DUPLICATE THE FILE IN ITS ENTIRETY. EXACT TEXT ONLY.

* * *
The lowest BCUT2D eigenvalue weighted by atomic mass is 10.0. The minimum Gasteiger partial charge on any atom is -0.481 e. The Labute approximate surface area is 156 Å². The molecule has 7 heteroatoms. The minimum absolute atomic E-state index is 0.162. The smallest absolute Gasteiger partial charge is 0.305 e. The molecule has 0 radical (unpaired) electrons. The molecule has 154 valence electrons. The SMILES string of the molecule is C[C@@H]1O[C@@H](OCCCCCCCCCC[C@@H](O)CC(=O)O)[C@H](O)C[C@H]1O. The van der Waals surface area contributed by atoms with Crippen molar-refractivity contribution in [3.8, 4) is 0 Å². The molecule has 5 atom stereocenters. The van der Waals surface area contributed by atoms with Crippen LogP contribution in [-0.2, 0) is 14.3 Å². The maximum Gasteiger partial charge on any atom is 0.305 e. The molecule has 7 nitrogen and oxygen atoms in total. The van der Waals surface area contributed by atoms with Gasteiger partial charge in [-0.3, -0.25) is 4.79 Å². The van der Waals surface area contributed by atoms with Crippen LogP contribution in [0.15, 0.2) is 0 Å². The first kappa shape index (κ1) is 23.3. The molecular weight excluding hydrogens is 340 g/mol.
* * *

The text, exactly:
The lowest BCUT2D eigenvalue weighted by atomic mass is 10.0. The minimum Gasteiger partial charge on any atom is -0.481 e. The Labute approximate surface area is 156 Å². The molecule has 7 heteroatoms. The minimum absolute atomic E-state index is 0.162. The smallest absolute Gasteiger partial charge is 0.305 e. The molecule has 0 radical (unpaired) electrons. The molecule has 154 valence electrons. The SMILES string of the molecule is C[C@@H]1O[C@@H](OCCCCCCCCCC[C@@H](O)CC(=O)O)[C@H](O)C[C@H]1O. The van der Waals surface area contributed by atoms with Crippen molar-refractivity contribution in [3.8, 4) is 0 Å². The molecule has 5 atom stereocenters. The van der Waals surface area contributed by atoms with Crippen LogP contribution in [-0.2, 0) is 14.3 Å². The maximum Gasteiger partial charge on any atom is 0.305 e. The molecule has 7 nitrogen and oxygen atoms in total. The van der Waals surface area contributed by atoms with Gasteiger partial charge in [-0.3, -0.25) is 4.79 Å². The van der Waals surface area contributed by atoms with Crippen LogP contribution in [0.15, 0.2) is 0 Å². The first kappa shape index (κ1) is 23.3. The molecular weight excluding hydrogens is 340 g/mol.